If you think you’re not at risk for type 2 diabetes, you’re in good company.
Unfortunately, many people at risk for this chronic disease have no idea that they should be making lifestyle and behavior changes to improve their health.
In fact, four in 10 people who are at risk for type 2 diabetes mistakenly believe they are perfectly healthy, according to a news release from the American Diabetes Association. The statistics come from a survey of 601 health care providers and 1,426 people who were more than 40 years old.
The good news is that once people understand their risk for type 2 diabetes, they can do something about it.
Simple changes can make a big difference. Changing the way they eat and getting enough exercise are two effective ways to minimize their risk. By choosing nutritious foods and controlling portion sizes, many people are able to lose weight, lower unhealthy cholesterol levels, lower their blood pressure and reduce blood glucose levels.
Another healthy step is to quit smoking, according to the ADA.
In an effort to educate and empower people to take action for their health, the American Diabetes Association has implemented CheckUp America, a national prevention initiative aimed at helping Americans learn how to lower their risk for type 2 diabetes and heart disease. CheckUp America works to help people manage these factors and thereby reduce disease risk through public and physician education campaigns, in addition to online, interactive resources, the news release states.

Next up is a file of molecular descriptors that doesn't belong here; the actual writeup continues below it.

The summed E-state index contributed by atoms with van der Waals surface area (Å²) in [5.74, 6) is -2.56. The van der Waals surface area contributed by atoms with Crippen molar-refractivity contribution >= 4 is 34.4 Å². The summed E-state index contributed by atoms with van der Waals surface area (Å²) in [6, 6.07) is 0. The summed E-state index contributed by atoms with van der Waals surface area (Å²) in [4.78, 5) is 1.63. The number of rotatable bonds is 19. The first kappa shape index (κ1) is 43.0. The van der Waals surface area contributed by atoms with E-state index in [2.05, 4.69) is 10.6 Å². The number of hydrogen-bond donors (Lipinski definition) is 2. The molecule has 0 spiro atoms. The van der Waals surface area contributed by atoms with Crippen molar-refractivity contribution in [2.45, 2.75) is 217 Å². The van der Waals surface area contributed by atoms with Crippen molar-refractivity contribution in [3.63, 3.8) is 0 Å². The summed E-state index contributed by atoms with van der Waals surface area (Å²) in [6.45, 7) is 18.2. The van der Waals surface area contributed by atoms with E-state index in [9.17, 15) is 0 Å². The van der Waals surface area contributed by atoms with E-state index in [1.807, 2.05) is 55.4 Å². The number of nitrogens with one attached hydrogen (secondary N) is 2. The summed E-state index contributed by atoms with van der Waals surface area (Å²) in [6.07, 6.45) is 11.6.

Part of the challenge, according to health care providers, is getting patients to take their risk seriously. Too many of them “are in denial,” the providers reported in the survey. Another challenge is that while patients may know that diet and exercise lowers their diabetes risk, many of them are still overweight or obese.
“Nearly 80 percent of at-risk patients think they are in “excellent” or “good health,” even though they don’t regularly implement good health habits and don’t believe they are at risk, or have control over lowering their cardiometabolic risk,” the news release states.
Cardiometabolic risk is a group of factors that indicate a patient’s overall risk for type 2 diabetes and heart disease.
While some risk factors cannot be controlled, such as age, gender and family history, other factors – weight, cholesterol levels, high blood pressure, smoking, diet and exercise habits – can be changed by making healthier choices.
Source: American Diabetes Association
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If losing weight this upcoming year is one of your resolutions, you’ll be happy to hear that shedding just a modest amount of weight can make a big difference in your health.
Researchers found that middle-aged women were able to reduce their their risk for heart disease and diabetes over a two-year span by dropping 10 percent of their body weight.
In a study of 417 women participating in weight loss programs for up to 24 months, those who sustained a 10 percent or more loss of their body weight for two years reduced their total cholesterol, LDL “bad” cholesterol, HDL “good” cholesterol, triglycerides, insulin, glucose and inflammation markers, according to a news release from the American Heart Association. Women who were at greatest risk at the start of the study benefitted the most from modest weight loss.